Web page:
Prague, Dec 3 (CTK) – A rift in the Czechoslovak communist intelligence during the 1968 Prague Spring reform movement caused a collapse of its espionage network in Western countries, historian Petr Kanak, one of the authors of a book on this topic, told Saturday’s issue of daily Mlada fronta Dnes (MfD).
The book on the developments in the secret police (StB) in 1968-1971 was recently issued by the Czech Institute for the Study of Totalitarian Regimes (USTR), the paper writes.
“The tension in the intelligence was growing. Reformists who supported the government politics of Alexandr Dubcek opposed conservatives who mostly had a leaning towards the Stalinist idea of a totalitarian state,” Kanak said.
The Czechoslovak reform movement was crushed by the intervention of Warsaw Pact troops in August 1968 and the reformists were sacked from the intelligence and persecuted.
“This era resulted in an enormous purge, which has been the largest purge within the whole StB secret police,” Kanak said.
But the persecuted reformists were no heroes, they were StB officials, he said. Many of them promptly withdrew their reformist views, flattered, informed on people and hoped that they would get high posts again, Kanak said.
However, five of the reformists who were sacked from the StB intelligence signed the Charter 77 human rights manifesto, which turned into a political opposition movement in the late 1970s and the 1980s. The conservatives mostly pursued successful careers in the Czechoslovak security forces, MfD writes.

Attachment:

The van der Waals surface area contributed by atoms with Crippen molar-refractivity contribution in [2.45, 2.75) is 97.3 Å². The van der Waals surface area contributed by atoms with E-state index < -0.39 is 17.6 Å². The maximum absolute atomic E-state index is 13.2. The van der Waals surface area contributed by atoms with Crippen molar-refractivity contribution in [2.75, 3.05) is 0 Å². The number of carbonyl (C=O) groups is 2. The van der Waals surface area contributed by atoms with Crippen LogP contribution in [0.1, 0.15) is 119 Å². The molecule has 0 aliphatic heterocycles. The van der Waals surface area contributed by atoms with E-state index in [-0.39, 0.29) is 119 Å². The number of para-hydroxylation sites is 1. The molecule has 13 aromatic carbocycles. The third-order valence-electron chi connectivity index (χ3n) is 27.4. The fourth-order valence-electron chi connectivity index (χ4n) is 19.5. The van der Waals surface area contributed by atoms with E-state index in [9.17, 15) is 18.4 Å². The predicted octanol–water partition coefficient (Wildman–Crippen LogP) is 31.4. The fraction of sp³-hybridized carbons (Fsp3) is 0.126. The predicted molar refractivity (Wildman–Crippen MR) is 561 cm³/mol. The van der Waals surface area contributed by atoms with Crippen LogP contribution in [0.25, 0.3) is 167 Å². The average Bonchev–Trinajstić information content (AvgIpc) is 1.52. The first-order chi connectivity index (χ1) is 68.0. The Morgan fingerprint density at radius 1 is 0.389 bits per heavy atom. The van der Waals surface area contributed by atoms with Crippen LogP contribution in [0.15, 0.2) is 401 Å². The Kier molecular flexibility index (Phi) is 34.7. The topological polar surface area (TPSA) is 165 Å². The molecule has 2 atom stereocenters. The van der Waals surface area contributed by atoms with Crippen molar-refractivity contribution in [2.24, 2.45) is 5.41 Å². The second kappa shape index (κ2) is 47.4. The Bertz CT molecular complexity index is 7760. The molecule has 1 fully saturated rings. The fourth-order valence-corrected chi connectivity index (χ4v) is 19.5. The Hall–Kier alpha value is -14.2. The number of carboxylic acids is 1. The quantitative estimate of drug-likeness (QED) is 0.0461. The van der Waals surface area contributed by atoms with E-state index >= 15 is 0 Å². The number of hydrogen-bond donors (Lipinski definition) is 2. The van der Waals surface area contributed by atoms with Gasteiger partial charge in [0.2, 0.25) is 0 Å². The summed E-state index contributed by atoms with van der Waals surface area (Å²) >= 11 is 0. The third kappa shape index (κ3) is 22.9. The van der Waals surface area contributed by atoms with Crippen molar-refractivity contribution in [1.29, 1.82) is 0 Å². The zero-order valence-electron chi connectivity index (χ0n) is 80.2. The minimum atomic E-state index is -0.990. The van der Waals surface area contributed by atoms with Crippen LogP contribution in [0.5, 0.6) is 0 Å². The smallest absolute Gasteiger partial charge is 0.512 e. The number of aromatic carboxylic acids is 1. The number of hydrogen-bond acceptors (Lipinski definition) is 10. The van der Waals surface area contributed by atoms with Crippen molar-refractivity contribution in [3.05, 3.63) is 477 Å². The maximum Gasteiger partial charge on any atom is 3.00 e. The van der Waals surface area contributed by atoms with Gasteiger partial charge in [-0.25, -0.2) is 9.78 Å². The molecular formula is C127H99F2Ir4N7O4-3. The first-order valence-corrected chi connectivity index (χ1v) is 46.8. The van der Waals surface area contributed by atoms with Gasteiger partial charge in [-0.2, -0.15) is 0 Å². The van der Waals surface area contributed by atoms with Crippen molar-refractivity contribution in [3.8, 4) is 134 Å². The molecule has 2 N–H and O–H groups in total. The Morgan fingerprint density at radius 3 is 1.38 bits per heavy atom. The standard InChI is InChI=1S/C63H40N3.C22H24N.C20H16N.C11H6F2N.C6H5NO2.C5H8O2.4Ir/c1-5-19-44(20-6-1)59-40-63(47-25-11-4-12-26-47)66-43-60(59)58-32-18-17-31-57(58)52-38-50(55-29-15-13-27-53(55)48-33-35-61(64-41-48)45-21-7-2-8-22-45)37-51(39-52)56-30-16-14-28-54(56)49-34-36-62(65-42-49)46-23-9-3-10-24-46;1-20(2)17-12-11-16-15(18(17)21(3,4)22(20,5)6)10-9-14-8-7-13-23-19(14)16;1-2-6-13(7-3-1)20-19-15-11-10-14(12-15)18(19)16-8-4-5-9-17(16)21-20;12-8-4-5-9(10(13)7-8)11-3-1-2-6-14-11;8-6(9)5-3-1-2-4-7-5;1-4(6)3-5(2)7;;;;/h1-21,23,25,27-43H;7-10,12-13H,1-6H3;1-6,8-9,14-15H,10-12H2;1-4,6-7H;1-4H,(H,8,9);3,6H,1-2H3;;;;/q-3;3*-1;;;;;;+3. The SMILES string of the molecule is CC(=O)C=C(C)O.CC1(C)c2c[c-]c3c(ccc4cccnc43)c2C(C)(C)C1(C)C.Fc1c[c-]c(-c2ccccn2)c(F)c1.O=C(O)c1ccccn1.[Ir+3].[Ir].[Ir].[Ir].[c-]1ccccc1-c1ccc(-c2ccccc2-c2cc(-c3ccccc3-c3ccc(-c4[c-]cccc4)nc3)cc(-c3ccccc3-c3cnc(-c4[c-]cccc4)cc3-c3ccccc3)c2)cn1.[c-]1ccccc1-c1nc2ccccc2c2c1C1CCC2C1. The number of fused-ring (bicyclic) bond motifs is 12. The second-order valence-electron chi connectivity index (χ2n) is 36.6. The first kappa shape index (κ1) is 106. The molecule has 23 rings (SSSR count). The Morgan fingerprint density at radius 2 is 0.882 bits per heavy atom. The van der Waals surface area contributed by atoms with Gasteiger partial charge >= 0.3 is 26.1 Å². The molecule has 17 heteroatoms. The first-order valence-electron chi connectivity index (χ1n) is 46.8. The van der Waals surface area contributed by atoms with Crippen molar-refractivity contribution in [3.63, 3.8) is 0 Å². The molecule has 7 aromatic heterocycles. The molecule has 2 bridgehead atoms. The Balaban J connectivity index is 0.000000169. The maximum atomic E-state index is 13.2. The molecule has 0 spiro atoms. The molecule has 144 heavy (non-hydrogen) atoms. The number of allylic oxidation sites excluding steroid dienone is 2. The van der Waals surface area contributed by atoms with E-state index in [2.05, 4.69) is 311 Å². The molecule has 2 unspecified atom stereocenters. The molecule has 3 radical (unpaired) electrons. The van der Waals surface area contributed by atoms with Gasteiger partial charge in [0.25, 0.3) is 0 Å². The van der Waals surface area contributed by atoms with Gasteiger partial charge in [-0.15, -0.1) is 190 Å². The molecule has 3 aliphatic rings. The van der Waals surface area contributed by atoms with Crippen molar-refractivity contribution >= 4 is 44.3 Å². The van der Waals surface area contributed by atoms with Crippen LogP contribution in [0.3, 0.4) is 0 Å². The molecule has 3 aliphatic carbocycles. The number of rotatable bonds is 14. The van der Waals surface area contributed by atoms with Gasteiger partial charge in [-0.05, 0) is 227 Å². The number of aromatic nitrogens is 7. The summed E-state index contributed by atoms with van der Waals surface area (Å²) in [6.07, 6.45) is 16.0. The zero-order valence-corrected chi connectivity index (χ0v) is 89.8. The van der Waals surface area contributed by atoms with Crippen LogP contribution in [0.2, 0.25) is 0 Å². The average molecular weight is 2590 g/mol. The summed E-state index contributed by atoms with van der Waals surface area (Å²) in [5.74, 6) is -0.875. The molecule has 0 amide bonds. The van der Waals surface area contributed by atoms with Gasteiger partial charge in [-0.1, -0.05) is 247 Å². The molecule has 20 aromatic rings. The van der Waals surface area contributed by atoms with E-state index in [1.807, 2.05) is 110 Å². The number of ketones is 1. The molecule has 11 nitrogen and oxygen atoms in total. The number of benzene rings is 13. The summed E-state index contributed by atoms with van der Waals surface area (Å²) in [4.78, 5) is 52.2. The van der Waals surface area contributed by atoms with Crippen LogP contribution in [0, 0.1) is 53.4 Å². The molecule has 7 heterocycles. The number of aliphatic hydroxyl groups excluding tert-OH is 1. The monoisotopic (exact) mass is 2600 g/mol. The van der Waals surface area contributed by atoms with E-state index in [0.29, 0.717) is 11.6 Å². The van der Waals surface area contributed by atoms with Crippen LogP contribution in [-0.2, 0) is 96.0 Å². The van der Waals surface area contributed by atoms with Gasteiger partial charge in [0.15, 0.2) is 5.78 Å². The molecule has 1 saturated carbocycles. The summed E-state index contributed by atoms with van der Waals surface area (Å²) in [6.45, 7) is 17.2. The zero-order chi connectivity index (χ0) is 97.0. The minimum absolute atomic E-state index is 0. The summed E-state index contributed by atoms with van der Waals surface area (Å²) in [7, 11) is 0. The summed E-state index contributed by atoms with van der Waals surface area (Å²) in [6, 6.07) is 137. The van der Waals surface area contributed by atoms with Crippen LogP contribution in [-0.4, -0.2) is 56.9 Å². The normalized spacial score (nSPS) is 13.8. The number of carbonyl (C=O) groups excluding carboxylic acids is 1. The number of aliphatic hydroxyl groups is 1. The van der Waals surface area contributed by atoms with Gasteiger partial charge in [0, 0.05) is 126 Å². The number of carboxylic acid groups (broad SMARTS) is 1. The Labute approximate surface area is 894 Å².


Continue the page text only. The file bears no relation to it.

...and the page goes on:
The conservatives usually belonged to a older generation, while the reformists were younger. The reformists often studied in the Soviet Union after the war at a time when the totalitarian regime was softening. On the contrary, their older colleagues were members of Czechoslovak revolution guards or rapid reaction units that supervised the deportation of Sudeten Germans after the war. They were also involved in repressions and controversial operations that took place in the 1950s. When a discussion about unlawful practices of the communist regime opened in Czechoslovak society in the lae 1960s, these inteligence officers began to fear for their future.
In the months following the occupation of the country in August 1968, one fourth of the espionage agents, about 270 officials, were dismissed because of their political views, and the Soviet secret service KGB played a role in this.
Several Czechoslovak spies fled to the West and they revealed valuable information, including secret operations and Czechoslovak agents operating in Western Europe.
“The network that was developed for 20 years collapsed and the intelligence faced the consequences until the end of the 1970s,” Kanak told the paper.
The Czechoslovak intelligence had to leave about 20 out of the 50 countries in which it operated until then and a lot of operations had to be scrapped.
Two of the revealed secret agents paid by Czechoslovakia were British MPs, William Owen and former minister John Stonehouse, MfD writes.
In 1968-1971, at least ten Czechoslovak spies defected to the West and they told what they knew to the Western secret services. One of them was Ladislav Bittman who worked undercover in Vienna. Shortly after Czechoslovakia’s occupation, he and his wife travelled to Western Germany and addressed the U.S. intelligence.
Bittman was no ordinary spy – he knew the names of many other intelligence senior officials and agents and operations. He even made up and controlled the Neptun operation, within which Czech authorities “revealed” Nazi documents hidden in a Czech lake close to the German border.
“His defection is a serious threat to the operation of the Czechoslovak intelligence abroad and it will cause considerable political, moral and financial losses. The U.S. intelligence will have access to…one of the most valuable workers of socialist secret services who joined the enemy after World War Two,” a StB report admitted.
The Czechoslovak intelligence expected that extensive damage would be caused, and this really happened very soon. Within a few months, Czechoslovak secret agents operating in Austria were arrested and others lost their cover. Bittman was sentenced to death in absentia by a military court.